Research credits for which a taxpayer makes the payroll tax election can be applied only against the employer’s Old Age, Survivors and Disability Insurance liability — the “OASDI” or Social Security portion of FICA taxes. That means you can’t use the election to lower:

  • Your construction company’s liability for the Medicare portion of FICA taxes, or
  • Any FICA taxes that you withhold and remit to the government on behalf of employees.

The amount of research credit for which the election can be made can’t annually exceed $250,000. Note too that an individual or C corporation can make the election only for those research credits which, in the absence of an election, would have to be carried forward. In other words, a C corporation can’t make the election for research credits that the taxpayer can use to reduce current or past income tax liabilities.

Who can help?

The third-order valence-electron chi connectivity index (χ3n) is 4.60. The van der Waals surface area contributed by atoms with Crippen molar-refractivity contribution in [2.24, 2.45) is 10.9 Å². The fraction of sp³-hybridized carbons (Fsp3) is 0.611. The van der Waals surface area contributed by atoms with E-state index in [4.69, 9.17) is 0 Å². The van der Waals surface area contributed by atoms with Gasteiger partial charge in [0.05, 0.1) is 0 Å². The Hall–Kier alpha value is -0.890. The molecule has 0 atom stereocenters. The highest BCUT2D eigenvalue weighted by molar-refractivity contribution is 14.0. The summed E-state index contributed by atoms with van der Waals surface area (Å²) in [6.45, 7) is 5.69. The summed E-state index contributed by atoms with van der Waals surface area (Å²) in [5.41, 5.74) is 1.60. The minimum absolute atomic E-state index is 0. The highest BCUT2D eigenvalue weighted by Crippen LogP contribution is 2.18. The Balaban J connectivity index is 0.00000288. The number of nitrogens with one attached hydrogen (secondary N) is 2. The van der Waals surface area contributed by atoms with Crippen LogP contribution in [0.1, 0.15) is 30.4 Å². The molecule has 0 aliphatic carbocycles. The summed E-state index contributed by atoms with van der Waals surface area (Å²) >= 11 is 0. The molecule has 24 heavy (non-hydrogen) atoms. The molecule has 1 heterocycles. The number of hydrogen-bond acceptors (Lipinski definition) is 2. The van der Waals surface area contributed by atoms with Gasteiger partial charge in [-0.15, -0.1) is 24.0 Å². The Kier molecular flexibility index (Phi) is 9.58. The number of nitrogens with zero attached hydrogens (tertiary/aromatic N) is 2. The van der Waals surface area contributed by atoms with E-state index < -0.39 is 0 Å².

As you can see, opting for the payroll tax election — not to mention claiming the research credit itself — isn’t exactly a simple affair. But, for savvy construction company owners looking to expertly manage their payroll and income taxes, it’s an opportunity well worth exploring. We can help assess whether you qualify for the research credit and payroll tax election and, if so, identify and substantiate the expenses eligible for the tax break.

© 2022


Construction companies may not view themselves as “cutting-edge innovators” in the vein of software developers or medical researchers. But contractors can qualify for the research tax credit and potentially reap a substantial reward in lower tax liability.

Essentially, this tax break allows a business to reduce its federal and state income taxes by a percentage of eligible expenses incurred for qualified R&D activities. The rules are complex and the administrative burden substantial, but the result can be worth the effort.

What’s more, if yours is a smaller construction business or a start-up, you have an additional reason to consider the research credit: Subject to limits, you may be able to elect to apply all or some of any research tax credits that you earn against your payroll taxes instead of your income taxes.

Who needs it?

Newer construction companies might take a few years to turn a profit. Even established smaller ones can hit tough years when they finish at a loss and, thus, don’t incur income taxes. In such cases, there’s no amount against which business tax credits, such as the research credit, can be applied.